His heart reportedly operates at only 9 percent of its capacity, but somehow, Glen Gondrezick managed to stand at a podium for nearly an hour Friday and talk about his situation.
The former UNLV basketball star, who played on the Rebels’ first Final Four team in 1977, needs a heart transplant. On Friday night, a couple of hundred friends and supporters came out to the Orleans Arena to help Gondrezick with his mounting medical bills. The final amount raised was still being tabulated Tuesday, but it is expected to be somewhere in the mid-to-high five figures.
“I had no idea I was up there that long,” Gondrezick said of his speech during “Gondo Night.”
Actually, the initial plan was for Gondrezick to speak for a couple of minutes, then get back to his Summerlin home. His immune system is so weak that his doctors want to limit his contact with people for fear his body might contract germs.
Instead, he shook hands, accepted hugs from well-wishers and said what he wanted to say.
“I wanted people to have a good time and not feel sorry for me,” Gondrezick said. “It was awesome to walk into the arena and see everything.”
Today marks Day 90 in Gondrezick’s wait for a new heart since he originally was placed at the top of the list at UCLA Medical Center. He said he has learned to deal with the mental anguish.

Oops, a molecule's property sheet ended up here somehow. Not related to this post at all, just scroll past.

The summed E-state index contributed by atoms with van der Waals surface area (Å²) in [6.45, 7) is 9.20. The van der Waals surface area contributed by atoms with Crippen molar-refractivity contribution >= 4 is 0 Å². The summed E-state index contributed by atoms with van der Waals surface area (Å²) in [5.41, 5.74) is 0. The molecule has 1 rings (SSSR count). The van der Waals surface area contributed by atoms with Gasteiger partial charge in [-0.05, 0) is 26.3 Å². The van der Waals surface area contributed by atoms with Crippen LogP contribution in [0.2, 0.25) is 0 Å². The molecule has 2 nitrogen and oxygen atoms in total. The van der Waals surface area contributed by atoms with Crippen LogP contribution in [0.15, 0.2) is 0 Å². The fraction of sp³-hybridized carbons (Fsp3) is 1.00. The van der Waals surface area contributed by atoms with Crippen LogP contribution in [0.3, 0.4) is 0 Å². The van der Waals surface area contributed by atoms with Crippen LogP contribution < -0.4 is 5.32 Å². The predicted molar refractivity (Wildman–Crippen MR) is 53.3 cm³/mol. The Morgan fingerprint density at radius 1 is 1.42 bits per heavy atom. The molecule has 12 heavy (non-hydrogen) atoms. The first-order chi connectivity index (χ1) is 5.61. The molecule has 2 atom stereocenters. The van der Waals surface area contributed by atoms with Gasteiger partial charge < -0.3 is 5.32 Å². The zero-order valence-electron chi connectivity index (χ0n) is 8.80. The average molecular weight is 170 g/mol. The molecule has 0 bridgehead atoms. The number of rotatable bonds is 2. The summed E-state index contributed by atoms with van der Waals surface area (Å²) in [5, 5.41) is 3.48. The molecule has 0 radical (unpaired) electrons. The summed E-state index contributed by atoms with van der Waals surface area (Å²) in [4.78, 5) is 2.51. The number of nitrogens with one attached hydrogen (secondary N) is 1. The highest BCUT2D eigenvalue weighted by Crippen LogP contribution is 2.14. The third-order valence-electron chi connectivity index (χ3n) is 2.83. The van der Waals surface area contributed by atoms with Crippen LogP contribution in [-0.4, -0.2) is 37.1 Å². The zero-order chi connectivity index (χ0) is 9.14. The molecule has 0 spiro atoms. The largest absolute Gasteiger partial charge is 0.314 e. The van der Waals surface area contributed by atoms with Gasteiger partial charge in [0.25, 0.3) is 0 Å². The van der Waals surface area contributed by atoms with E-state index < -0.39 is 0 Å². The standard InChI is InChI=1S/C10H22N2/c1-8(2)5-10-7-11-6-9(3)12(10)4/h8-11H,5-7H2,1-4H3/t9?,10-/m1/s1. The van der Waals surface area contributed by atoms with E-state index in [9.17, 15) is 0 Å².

“I’ve learned to put it out of my mind,” he said. “I just try to get the most out of each day.”
• OTB MEMORIES — The news that off-track betting will survive in New York City after the state agreed to take over the financially inept operation brought to mind a story about the early days of the operation.
It was in September 1972, at the Avenue J branch in Brooklyn. It was Rosh Hashanah, the Jewish New Year, and while the horses were running at Belmont Park, the OTB was closed in observance of the holiday.
One irate horseplayer, after finding out the OTB was closed, went around the corner, picked up a brick, tied a note to it and flung it through the plate-glass window, shattering it. The note read, “Horses aren’t Jewish.”
• TAME DROUGHT — Dale Earnhardt Jr.’s victory Sunday in the LifeLock 400 at Michigan International Speedway snapped Junior’s personal 76-race losing streak in the NASCAR Sprint Cup Series, but the pain his fans had felt during the drought is nothing compared to those who root for the Chicago Blackhawks, Arizona Cardinals, Chicago Cubs and Los Angeles Clippers.
The Cubs last won the World Series in 1908. The Cardinals’ last NFL title came in 1947. The Blackhawks last won the Stanley Cup in 1961, and the Clippers, who have been in the NBA since 1970 when they were the original Buffalo Braves, never have won the title. The farthest the Clippers have gotten in the playoffs was the second round.
• OFF DAY FOR HOOLIGANS — Jerry Greene of the Orlando Sentinel, after 157 fans were arrested during Germany’s Euro 2008 win over Poland last week: “157 — or as soccer people call it, ‘a slow day.’ “
COMPILED BY STEVE CARP REVIEW-JOURNAL